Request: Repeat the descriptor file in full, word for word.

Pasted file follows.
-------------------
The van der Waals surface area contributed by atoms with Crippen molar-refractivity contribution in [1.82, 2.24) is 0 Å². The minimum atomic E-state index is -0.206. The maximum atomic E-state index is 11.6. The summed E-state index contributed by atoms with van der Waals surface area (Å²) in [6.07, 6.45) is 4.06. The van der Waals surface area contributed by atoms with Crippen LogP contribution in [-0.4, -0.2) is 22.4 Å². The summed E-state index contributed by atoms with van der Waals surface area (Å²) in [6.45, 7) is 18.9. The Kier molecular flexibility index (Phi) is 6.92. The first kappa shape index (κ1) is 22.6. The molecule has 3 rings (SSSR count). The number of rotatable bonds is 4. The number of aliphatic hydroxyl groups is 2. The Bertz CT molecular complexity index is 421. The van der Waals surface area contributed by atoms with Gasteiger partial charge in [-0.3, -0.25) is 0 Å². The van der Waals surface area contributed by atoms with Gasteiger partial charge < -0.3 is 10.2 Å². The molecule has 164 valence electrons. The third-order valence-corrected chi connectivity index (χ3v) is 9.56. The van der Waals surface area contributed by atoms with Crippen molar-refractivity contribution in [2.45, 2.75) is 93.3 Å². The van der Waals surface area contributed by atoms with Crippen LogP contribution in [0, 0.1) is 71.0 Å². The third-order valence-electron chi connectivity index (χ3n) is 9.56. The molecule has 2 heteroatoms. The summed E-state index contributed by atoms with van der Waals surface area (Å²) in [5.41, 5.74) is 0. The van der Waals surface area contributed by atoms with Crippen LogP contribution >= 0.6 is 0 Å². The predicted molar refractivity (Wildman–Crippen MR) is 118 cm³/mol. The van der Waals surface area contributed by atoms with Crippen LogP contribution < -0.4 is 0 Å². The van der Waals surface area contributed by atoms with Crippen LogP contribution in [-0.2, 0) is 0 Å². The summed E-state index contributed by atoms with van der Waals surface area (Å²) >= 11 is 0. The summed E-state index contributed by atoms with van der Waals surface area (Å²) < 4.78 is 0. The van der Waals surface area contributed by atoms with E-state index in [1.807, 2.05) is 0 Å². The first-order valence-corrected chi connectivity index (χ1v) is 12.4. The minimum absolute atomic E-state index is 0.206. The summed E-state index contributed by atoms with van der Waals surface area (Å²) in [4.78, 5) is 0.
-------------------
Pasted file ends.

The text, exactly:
The van der Waals surface area contributed by atoms with Crippen molar-refractivity contribution in [1.82, 2.24) is 0 Å². The minimum atomic E-state index is -0.206. The maximum atomic E-state index is 11.6. The summed E-state index contributed by atoms with van der Waals surface area (Å²) in [6.07, 6.45) is 4.06. The van der Waals surface area contributed by atoms with Crippen LogP contribution in [-0.4, -0.2) is 22.4 Å². The summed E-state index contributed by atoms with van der Waals surface area (Å²) in [6.45, 7) is 18.9. The Kier molecular flexibility index (Phi) is 6.92. The first kappa shape index (κ1) is 22.6. The molecule has 3 rings (SSSR count). The number of rotatable bonds is 4. The number of aliphatic hydroxyl groups is 2. The Bertz CT molecular complexity index is 421. The van der Waals surface area contributed by atoms with Gasteiger partial charge in [-0.3, -0.25) is 0 Å². The van der Waals surface area contributed by atoms with Gasteiger partial charge < -0.3 is 10.2 Å². The molecule has 164 valence electrons. The third-order valence-corrected chi connectivity index (χ3v) is 9.56. The van der Waals surface area contributed by atoms with Crippen molar-refractivity contribution in [2.45, 2.75) is 93.3 Å². The van der Waals surface area contributed by atoms with Crippen LogP contribution in [0, 0.1) is 71.0 Å². The third-order valence-electron chi connectivity index (χ3n) is 9.56. The molecule has 2 heteroatoms. The summed E-state index contributed by atoms with van der Waals surface area (Å²) in [5.41, 5.74) is 0. The van der Waals surface area contributed by atoms with Crippen LogP contribution >= 0.6 is 0 Å². The predicted molar refractivity (Wildman–Crippen MR) is 118 cm³/mol. The van der Waals surface area contributed by atoms with Crippen LogP contribution < -0.4 is 0 Å². The van der Waals surface area contributed by atoms with Crippen LogP contribution in [-0.2, 0) is 0 Å². The summed E-state index contributed by atoms with van der Waals surface area (Å²) >= 11 is 0. The summed E-state index contributed by atoms with van der Waals surface area (Å²) < 4.78 is 0. The van der Waals surface area contributed by atoms with E-state index in [1.807, 2.05) is 0 Å². The first-order valence-corrected chi connectivity index (χ1v) is 12.4. The minimum absolute atomic E-state index is 0.206. The summed E-state index contributed by atoms with van der Waals surface area (Å²) in [4.78, 5) is 0.